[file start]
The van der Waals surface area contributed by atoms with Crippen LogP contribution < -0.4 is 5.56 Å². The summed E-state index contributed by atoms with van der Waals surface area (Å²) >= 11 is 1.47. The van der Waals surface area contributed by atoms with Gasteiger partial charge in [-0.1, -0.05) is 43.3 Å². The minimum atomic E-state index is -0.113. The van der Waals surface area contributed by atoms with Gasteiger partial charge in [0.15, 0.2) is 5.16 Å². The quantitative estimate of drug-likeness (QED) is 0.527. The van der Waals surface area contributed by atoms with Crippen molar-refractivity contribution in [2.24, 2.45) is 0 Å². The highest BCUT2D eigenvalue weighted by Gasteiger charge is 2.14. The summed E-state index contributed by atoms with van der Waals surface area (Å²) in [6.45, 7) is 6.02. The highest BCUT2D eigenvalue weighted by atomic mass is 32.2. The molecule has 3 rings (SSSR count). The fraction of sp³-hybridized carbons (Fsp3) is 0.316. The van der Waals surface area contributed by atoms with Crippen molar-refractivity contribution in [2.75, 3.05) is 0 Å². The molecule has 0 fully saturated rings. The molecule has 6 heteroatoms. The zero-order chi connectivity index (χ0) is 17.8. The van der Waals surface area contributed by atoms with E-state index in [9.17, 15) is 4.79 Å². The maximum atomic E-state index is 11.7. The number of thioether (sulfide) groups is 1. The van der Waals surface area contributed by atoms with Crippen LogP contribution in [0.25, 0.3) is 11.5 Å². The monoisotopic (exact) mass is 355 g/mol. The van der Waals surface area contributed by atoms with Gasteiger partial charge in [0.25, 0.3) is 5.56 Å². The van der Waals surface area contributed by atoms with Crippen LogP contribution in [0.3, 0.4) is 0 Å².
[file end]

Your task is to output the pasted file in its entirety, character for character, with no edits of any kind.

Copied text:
The van der Waals surface area contributed by atoms with Crippen LogP contribution < -0.4 is 5.56 Å². The summed E-state index contributed by atoms with van der Waals surface area (Å²) >= 11 is 1.47. The van der Waals surface area contributed by atoms with Gasteiger partial charge in [-0.1, -0.05) is 43.3 Å². The minimum atomic E-state index is -0.113. The van der Waals surface area contributed by atoms with Gasteiger partial charge in [0.15, 0.2) is 5.16 Å². The quantitative estimate of drug-likeness (QED) is 0.527. The van der Waals surface area contributed by atoms with Crippen molar-refractivity contribution in [2.24, 2.45) is 0 Å². The highest BCUT2D eigenvalue weighted by Gasteiger charge is 2.14. The summed E-state index contributed by atoms with van der Waals surface area (Å²) in [6.45, 7) is 6.02. The highest BCUT2D eigenvalue weighted by atomic mass is 32.2. The molecule has 3 rings (SSSR count). The fraction of sp³-hybridized carbons (Fsp3) is 0.316. The van der Waals surface area contributed by atoms with Crippen molar-refractivity contribution in [2.75, 3.05) is 0 Å². The molecule has 0 fully saturated rings. The molecule has 6 heteroatoms. The zero-order chi connectivity index (χ0) is 17.8. The van der Waals surface area contributed by atoms with E-state index in [9.17, 15) is 4.79 Å². The maximum atomic E-state index is 11.7. The number of thioether (sulfide) groups is 1. The van der Waals surface area contributed by atoms with Crippen LogP contribution in [0.25, 0.3) is 11.5 Å². The monoisotopic (exact) mass is 355 g/mol. The van der Waals surface area contributed by atoms with Gasteiger partial charge in [0.25, 0.3) is 5.56 Å². The van der Waals surface area contributed by atoms with Crippen LogP contribution in [0.3, 0.4) is 0 Å².